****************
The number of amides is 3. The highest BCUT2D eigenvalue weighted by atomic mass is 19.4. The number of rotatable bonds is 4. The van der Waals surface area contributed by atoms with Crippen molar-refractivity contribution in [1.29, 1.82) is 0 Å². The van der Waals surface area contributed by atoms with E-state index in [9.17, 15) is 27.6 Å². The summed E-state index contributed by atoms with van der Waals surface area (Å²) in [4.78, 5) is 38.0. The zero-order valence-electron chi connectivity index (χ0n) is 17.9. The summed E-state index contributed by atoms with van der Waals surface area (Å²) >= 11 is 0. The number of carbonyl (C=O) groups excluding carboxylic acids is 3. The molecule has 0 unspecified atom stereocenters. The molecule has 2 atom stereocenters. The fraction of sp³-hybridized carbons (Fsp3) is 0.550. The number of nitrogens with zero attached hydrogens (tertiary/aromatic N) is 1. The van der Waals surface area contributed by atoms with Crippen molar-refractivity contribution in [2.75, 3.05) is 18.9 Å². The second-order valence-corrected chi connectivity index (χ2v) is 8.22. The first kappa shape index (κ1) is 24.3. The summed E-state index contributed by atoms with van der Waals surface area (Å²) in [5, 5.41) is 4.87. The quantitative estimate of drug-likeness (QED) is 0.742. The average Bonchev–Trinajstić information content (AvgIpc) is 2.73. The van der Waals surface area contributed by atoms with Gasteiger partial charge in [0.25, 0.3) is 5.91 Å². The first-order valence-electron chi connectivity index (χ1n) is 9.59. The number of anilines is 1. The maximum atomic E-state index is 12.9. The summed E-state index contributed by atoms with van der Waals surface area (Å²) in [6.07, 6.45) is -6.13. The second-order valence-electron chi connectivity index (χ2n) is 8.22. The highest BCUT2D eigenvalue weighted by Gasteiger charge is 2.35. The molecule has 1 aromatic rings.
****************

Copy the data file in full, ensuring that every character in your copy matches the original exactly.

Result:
The number of amides is 3. The highest BCUT2D eigenvalue weighted by atomic mass is 19.4. The number of rotatable bonds is 4. The van der Waals surface area contributed by atoms with Crippen molar-refractivity contribution in [1.29, 1.82) is 0 Å². The van der Waals surface area contributed by atoms with E-state index in [9.17, 15) is 27.6 Å². The summed E-state index contributed by atoms with van der Waals surface area (Å²) in [4.78, 5) is 38.0. The zero-order valence-electron chi connectivity index (χ0n) is 17.9. The summed E-state index contributed by atoms with van der Waals surface area (Å²) >= 11 is 0. The number of carbonyl (C=O) groups excluding carboxylic acids is 3. The molecule has 0 unspecified atom stereocenters. The molecule has 2 atom stereocenters. The fraction of sp³-hybridized carbons (Fsp3) is 0.550. The number of nitrogens with zero attached hydrogens (tertiary/aromatic N) is 1. The van der Waals surface area contributed by atoms with Crippen molar-refractivity contribution in [2.75, 3.05) is 18.9 Å². The second-order valence-corrected chi connectivity index (χ2v) is 8.22. The first kappa shape index (κ1) is 24.3. The summed E-state index contributed by atoms with van der Waals surface area (Å²) in [5, 5.41) is 4.87. The quantitative estimate of drug-likeness (QED) is 0.742. The average Bonchev–Trinajstić information content (AvgIpc) is 2.73. The van der Waals surface area contributed by atoms with Gasteiger partial charge in [0.25, 0.3) is 5.91 Å². The first-order valence-electron chi connectivity index (χ1n) is 9.59. The number of anilines is 1. The maximum atomic E-state index is 12.9. The summed E-state index contributed by atoms with van der Waals surface area (Å²) in [6.07, 6.45) is -6.13. The second-order valence-electron chi connectivity index (χ2n) is 8.22. The highest BCUT2D eigenvalue weighted by Gasteiger charge is 2.35. The molecule has 1 aromatic rings.